Tunesmith 10-16-2007 03:22 PM

Quote:

Originally Posted by brightpearl (Post 365248)
However, the last book I read to myself silently in my own head :) was The Path to the Spiders' Nests, by Italo Calvino. It's an odd little read. The main character is a child, named Pin, who is in a kind of developmental limbo between other children and the adults who are around him, most of whom are Partisans in WWII Italy. Pin steals a gun from a Nazi, and his thoughts become preoccupied with it...the title is from the hiding place he chooses for the gun. In a way, it reminded me of Huck Finn -- it's a boy's take on a complex socio-political situation. He's still something of an innocent and can't really understand most of what's going on around him, yet he's near enough to the brink to become embroiled in it.

That sounds amazing...I just finished Calvino's Invisible Cities, which was one of the most beautiful books I've ever read. Does The Path have the same flowing prose that comes from great Italian translations?

brightpearl 10-16-2007 04:09 PM

Quote:

Originally Posted by Frieda (Post 365254)
does the ikea guide count as book?

:D Well, it's certainly riveting.

Quote:

Originally Posted by Tunesmith (Post 365256)
That sounds amazing...I just finished Calvino's Invisible Cities, which was one of the most beautiful books I've ever read. Does The Path have the same flowing prose that comes from great Italian translations?

That's one of the reasons I thought it was odd. I'm not sure whether it was the translation or the original, but I thought it had a kind of split personality in terms of the flowing prose thing. Parts of it definitely, definitely flow, with such a particular character that you can almost tell it was originally written in Italian or Spanish. Other parts, particularly the dialog, seem a little stilted. It didn't bother me much, however, because the dialog is largely appropriate given Pin's age. By the time I finished it, I came to think that the juxtaposition improved the book. But it is odd.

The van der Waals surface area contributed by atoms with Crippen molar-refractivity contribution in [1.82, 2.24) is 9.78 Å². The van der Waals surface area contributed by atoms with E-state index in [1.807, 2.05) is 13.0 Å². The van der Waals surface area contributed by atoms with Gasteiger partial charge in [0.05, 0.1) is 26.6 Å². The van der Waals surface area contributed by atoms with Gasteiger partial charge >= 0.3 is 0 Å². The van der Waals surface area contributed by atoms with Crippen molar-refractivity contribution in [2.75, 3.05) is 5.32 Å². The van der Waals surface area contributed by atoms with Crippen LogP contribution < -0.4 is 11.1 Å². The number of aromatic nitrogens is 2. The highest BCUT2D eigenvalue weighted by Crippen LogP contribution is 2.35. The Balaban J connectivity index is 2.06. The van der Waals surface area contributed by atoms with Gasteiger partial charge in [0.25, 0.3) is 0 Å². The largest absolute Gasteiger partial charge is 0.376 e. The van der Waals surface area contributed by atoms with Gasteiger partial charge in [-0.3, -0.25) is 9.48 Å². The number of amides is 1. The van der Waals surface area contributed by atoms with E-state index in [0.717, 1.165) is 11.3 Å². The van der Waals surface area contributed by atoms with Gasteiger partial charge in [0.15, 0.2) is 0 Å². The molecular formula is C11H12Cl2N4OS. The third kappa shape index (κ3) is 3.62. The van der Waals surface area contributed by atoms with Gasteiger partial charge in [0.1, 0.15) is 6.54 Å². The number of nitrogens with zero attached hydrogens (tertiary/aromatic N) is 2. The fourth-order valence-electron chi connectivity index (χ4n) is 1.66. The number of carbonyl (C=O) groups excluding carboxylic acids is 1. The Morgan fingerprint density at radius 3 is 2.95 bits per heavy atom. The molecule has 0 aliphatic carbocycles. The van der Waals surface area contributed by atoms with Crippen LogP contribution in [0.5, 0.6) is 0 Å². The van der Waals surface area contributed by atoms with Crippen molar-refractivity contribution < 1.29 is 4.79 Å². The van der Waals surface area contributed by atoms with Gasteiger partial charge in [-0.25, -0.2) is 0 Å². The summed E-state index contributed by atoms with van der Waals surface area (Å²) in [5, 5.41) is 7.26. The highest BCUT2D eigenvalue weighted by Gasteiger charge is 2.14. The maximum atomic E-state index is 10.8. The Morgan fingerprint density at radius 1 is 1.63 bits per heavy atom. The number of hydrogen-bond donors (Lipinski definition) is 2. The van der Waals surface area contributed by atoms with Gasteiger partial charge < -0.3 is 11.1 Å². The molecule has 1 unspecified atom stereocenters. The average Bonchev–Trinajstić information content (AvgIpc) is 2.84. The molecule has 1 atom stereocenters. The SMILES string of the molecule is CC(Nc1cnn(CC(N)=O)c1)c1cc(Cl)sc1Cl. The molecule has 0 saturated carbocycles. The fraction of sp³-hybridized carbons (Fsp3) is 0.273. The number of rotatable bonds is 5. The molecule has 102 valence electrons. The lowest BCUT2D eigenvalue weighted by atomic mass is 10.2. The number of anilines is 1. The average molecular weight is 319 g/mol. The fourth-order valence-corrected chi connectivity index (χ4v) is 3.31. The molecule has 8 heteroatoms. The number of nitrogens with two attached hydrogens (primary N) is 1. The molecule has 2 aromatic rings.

zero 10-16-2007 05:18 PM

LOGISCH-PHILOSOPHISCHE ABHANDLUNG!!!!

i breezed through TRACTATUS LOGICO-PHILOSOPHICUS by ludwig wittgenstein (in both the english AND the original german) on the train this morning JUST FOR FUN. hahahaha! yeh, EASY:cool: hooray for me! i understood all of it and will be putting it into practice starting tomorrow.

brightpearl 10-16-2007 05:32 PM

^If you enjoyed that, I'm certain you would enjoy Captain Underpants. He's heavily into the picture theory of propositions.

lukkucairi 10-16-2007 05:40 PM

I'm halfway through the Age of Turbulence by Alan Greenspan.

it's actually very good :)

auntie aubrey 10-16-2007 06:00 PM

Quote:

Originally Posted by Tunesmith (Post 365255)
auntie, I just started that couple of days ago, but I'm not far enough into it to have a feel for the novel. I'm guessing that I haven't reached the slow section yet, since Pichai's (spelled?) drive-by-snaking has done nothing short of drive the main character across the city.

it's not a large slow section, and you may not even interpret it as slow. it's around the time that pichai meets up with the americans (soon thereafter). that's a bit of information revealed on the book jacket so hopefully you don't consider it a spoiler.

it wasn't a major slowdown but it hadn't really hooked me yet, so even a little slowdown was a little disappointing.

there was an element of the book that made me think "douglas coupland relocates from vancouver to thailand." if you read any douglas coupland, you might pick up on that element, too.